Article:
Testimonial: Two participating students of Chinese

Testimonial from two students at Caulfield Grammar School. These students participated in the Chinese program in 2012. Students of Chinese and Chinese seniors enhanced their language and culture learning through a real life experience in a Chinese restaurant.

“The Monash University’s Intergenerational Research Program allowed us, Year 11 and 12 students, to interact with an older generation with a language other than our mother-tongue, in this case either Chinese, German or Spanish.  To start the program off, we had an orientation meeting where we could meet each member one by one; following that each day of the program consisted of us staying in groups of two where we could have conversations. The conversations we had with them typically took place at school, revolving around topics both parties were familiar with, such as food, school, and family. On one instance, we had an opportunity to have this conversation in an authentic Chinese restaurant where we could practice our Chinese, experience Chinese cuisine, as well as learning the Chinese way of having a meal, such as tapping the table with two fingers after having a cup of tea poured as a sign of respect.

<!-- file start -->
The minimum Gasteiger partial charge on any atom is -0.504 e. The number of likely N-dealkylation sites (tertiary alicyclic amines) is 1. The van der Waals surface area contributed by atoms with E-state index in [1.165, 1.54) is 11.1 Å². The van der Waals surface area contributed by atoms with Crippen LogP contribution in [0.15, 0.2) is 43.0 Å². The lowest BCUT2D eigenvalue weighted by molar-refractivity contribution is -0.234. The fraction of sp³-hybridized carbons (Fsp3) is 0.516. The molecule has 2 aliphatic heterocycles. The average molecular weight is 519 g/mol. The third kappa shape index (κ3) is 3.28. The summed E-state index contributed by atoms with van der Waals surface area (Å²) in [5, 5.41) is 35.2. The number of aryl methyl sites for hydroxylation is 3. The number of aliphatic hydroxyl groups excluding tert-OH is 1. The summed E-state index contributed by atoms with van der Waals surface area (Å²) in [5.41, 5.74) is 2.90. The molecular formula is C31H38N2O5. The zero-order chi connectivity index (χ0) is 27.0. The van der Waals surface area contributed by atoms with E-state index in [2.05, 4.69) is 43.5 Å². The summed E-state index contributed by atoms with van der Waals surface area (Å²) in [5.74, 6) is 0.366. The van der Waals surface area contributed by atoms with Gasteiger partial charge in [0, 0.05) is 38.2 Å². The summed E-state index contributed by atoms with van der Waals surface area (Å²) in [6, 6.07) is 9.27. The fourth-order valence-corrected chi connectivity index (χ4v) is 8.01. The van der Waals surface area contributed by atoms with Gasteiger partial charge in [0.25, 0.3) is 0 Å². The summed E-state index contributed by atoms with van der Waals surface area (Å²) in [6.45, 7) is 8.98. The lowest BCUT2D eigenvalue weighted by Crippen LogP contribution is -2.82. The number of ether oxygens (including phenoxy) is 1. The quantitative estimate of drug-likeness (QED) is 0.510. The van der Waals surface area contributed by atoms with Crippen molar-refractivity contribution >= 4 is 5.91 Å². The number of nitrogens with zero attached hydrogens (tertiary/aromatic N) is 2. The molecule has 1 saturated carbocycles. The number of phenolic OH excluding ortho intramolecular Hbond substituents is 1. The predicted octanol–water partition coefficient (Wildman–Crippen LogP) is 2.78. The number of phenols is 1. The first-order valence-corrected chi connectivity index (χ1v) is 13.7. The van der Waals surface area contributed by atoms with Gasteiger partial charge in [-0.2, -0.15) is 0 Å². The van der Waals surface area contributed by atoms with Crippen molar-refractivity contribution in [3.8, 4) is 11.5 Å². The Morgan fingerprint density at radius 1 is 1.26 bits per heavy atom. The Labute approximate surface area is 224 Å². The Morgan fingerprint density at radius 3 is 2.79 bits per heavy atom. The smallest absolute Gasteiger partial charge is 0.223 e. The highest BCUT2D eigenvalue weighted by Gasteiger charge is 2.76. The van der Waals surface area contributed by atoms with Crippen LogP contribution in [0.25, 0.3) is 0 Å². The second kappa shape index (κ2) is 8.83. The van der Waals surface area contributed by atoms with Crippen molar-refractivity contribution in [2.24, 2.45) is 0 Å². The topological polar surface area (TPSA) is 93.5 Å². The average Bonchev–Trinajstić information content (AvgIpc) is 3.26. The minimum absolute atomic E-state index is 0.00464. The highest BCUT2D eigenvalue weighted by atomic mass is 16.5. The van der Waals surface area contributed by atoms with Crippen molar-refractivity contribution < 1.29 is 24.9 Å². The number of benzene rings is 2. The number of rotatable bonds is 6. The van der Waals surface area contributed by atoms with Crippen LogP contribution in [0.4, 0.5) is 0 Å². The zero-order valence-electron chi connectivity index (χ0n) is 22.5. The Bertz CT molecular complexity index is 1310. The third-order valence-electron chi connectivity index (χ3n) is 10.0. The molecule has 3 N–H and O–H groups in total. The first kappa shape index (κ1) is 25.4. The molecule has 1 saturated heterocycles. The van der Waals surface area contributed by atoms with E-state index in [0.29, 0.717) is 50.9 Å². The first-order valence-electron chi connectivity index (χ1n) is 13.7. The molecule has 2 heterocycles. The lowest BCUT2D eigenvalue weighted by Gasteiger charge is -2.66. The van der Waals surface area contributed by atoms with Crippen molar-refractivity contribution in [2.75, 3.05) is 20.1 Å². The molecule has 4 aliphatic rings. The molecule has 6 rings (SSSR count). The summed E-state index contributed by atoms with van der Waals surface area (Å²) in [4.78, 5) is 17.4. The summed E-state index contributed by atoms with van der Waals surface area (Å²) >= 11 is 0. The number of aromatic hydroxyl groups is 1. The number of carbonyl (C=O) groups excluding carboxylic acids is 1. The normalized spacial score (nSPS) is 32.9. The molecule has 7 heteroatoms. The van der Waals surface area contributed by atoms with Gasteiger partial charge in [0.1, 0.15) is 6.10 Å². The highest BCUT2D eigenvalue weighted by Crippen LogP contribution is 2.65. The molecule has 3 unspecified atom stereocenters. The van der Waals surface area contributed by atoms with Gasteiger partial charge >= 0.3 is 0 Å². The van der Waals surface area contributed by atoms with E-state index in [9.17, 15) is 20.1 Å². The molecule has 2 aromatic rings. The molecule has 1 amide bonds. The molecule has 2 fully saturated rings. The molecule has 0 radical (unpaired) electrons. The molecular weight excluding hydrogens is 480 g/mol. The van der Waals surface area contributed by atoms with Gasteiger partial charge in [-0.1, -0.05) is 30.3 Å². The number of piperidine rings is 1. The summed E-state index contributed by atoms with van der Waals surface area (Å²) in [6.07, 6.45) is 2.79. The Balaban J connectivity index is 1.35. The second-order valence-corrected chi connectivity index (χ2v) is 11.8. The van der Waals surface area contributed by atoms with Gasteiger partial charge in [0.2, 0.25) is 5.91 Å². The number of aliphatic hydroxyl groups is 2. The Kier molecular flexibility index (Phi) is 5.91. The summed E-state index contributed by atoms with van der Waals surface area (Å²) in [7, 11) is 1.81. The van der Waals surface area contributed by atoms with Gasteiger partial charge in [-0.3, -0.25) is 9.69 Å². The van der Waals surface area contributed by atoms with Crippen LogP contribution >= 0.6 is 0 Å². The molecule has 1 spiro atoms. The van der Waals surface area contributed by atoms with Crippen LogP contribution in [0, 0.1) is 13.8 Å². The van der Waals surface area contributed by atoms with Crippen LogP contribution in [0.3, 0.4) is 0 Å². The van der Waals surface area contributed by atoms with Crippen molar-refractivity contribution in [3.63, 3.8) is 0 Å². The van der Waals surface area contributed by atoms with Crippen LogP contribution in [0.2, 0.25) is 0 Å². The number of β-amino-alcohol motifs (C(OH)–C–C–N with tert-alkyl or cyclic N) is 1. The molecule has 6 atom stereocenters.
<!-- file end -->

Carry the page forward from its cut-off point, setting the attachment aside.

Participating in this program provided us with a unique opportunity that had many benefits.  Communicating with the assigned elderly partner whose first language is Mandarin pushed us to speak more of the language than just resolving to English and therefore improving our language skills in both speaking and listening. The sessions also enhanced our confidence when using the language to carry out a full conversation.

Other than the linguistic aspect of the program, it also gave us the chance to learn from our partner about the Chinese culture, which we found very interesting, as it is so different to Australian culture.

It was a great decision to get involved in the project, as it has definitely made an impact on our ability to recognise, learn, and then utilise more Mandarin vocabulary, improved many non-linguistic skills and has also been tremendous fun.”

Thomas Mann & Ellie Zajko [Caulfield Grammar School, August 2012]